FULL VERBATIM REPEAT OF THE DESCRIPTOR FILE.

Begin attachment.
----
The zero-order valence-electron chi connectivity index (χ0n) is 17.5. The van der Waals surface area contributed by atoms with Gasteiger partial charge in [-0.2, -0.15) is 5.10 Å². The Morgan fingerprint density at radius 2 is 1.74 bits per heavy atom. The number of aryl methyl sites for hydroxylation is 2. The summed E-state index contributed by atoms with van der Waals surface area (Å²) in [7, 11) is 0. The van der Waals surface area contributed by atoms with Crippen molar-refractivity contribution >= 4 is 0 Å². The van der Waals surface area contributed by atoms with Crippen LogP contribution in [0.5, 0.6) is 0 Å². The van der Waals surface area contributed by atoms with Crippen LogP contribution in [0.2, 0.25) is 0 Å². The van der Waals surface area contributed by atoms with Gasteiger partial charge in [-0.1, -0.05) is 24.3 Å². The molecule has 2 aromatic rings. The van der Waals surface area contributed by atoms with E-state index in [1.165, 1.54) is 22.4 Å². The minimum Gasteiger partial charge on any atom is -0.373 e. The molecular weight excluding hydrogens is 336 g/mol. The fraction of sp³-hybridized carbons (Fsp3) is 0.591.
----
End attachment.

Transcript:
The zero-order valence-electron chi connectivity index (χ0n) is 17.5. The van der Waals surface area contributed by atoms with Gasteiger partial charge in [-0.2, -0.15) is 5.10 Å². The Morgan fingerprint density at radius 2 is 1.74 bits per heavy atom. The number of aryl methyl sites for hydroxylation is 2. The summed E-state index contributed by atoms with van der Waals surface area (Å²) in [7, 11) is 0. The van der Waals surface area contributed by atoms with Crippen molar-refractivity contribution >= 4 is 0 Å². The van der Waals surface area contributed by atoms with Crippen LogP contribution in [0.5, 0.6) is 0 Å². The van der Waals surface area contributed by atoms with Crippen LogP contribution in [0.2, 0.25) is 0 Å². The van der Waals surface area contributed by atoms with Gasteiger partial charge in [-0.1, -0.05) is 24.3 Å². The molecule has 2 aromatic rings. The van der Waals surface area contributed by atoms with E-state index in [1.165, 1.54) is 22.4 Å². The minimum Gasteiger partial charge on any atom is -0.373 e. The molecular weight excluding hydrogens is 336 g/mol. The fraction of sp³-hybridized carbons (Fsp3) is 0.591.